Our first get-together was almost 20 years ago in December of 1998 at a restaurant near Union Station in DC.  Our kids ranged from babies to college-aged (that would be mine – I started the earliest, LOL). The topics of discussion were about our careers, our kids (if we had any) and life in the DC-MD-VA area.  20 years later, we were talking about grandkids, adult kids with autism, Social Security, retirement/second careers and, sadly, the death of an ex-spouse. It’s been a privilege to share snapshots of life with each and every one of them.

VK Live

In my last post, I mentioned having gone to Vogue Knitting Live during the Martin Luther King holiday weekend.  John and I usually go to NYC on that weekend – it started a number of years back when our kids had grown and he had gotten a company benefit that allowed a free weekend per year at a hotel run by the hotel chain for which he works.  It became more frequent when he hit the 25-year mark at the company and became eligible for even more free hotel nights. I have to laugh – parking cost us more than the hotel room!

Anyway, I think this is the second time I’ve gone.  Each year I have taken a class or two and a lecture by a Famous Knitting Personage.  Last year I was treated to a very interesting presentation by Norah Gaughan.  This year (wait for it!!)I actually saw Meg Swansen!!! She did a presentation on the Baby Surprise Jacket designed by her mother, Elizabeth Zimmermann – and other items of children’s clothing designed by her, her mother and her son, Cully. There was a Q & A session.  Meg was so delightful.  I didn’t take pictures of anyone because I have a thing about invading people’s privacy.  Many others did, though, and she automatically smiled for each and every one of them.  She’s what we New Yawkas call “a class act.”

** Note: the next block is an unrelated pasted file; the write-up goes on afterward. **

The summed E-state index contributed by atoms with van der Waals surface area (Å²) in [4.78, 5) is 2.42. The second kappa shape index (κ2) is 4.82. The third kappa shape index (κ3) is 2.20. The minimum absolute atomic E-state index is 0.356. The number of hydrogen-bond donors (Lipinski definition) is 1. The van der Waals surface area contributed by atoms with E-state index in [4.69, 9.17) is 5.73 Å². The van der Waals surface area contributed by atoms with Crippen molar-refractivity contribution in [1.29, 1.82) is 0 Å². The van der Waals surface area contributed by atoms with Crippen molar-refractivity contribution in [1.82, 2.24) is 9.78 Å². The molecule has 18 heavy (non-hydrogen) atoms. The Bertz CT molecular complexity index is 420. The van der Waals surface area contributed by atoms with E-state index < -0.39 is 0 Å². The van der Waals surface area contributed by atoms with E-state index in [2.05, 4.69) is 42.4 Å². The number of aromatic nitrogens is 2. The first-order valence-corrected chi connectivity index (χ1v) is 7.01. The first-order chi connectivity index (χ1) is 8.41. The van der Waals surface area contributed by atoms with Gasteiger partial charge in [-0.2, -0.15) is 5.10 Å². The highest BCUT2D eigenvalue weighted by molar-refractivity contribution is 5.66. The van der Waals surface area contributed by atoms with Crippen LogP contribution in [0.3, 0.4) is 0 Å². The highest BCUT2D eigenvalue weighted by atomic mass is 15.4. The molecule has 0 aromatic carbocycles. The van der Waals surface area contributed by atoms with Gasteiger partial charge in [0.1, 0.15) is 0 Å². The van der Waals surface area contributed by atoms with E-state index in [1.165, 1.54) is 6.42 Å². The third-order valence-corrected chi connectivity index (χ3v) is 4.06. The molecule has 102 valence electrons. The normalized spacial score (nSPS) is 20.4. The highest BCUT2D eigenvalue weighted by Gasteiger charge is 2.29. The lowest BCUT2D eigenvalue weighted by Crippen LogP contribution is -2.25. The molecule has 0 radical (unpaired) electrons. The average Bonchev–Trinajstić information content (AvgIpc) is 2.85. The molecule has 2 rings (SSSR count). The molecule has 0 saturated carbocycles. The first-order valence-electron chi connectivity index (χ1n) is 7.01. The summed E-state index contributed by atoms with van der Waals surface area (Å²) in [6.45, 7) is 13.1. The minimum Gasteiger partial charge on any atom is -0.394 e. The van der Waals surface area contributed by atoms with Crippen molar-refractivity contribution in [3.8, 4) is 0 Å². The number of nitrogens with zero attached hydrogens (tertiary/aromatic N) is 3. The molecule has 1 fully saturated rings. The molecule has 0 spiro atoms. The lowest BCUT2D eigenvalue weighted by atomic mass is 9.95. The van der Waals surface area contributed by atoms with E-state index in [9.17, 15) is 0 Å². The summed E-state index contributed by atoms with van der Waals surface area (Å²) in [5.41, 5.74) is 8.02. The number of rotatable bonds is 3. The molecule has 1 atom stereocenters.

I also took two classes hosted by the inimitable – and incredibly funny – Amy Detjen. Why just one teacher?  Because Amy works at Schoolhouse Press’ Knitting Camp – this summer in its 45th year I believe – begun by Elizabeth Zimmermann and continued by Meg Swansen.  If I am realistic, my chances of attending Knitting Camp are fairly slim, though I am not giving up on the idea. That being said, I figure the closest I can get to Knitting Camp in the meantime is to attend lectures by Meg and classes by Amy. There are many other knitting professionals who teach very well.  I just happen to enjoy Amy’s style.  She’s very laid back, but she really knows her stuff.  I have been knitting for about 54 years now (and boy are my hands tired … sorry), yet I learned two new skills that weekend: i-cord glove fingers and knitting AND purling backward.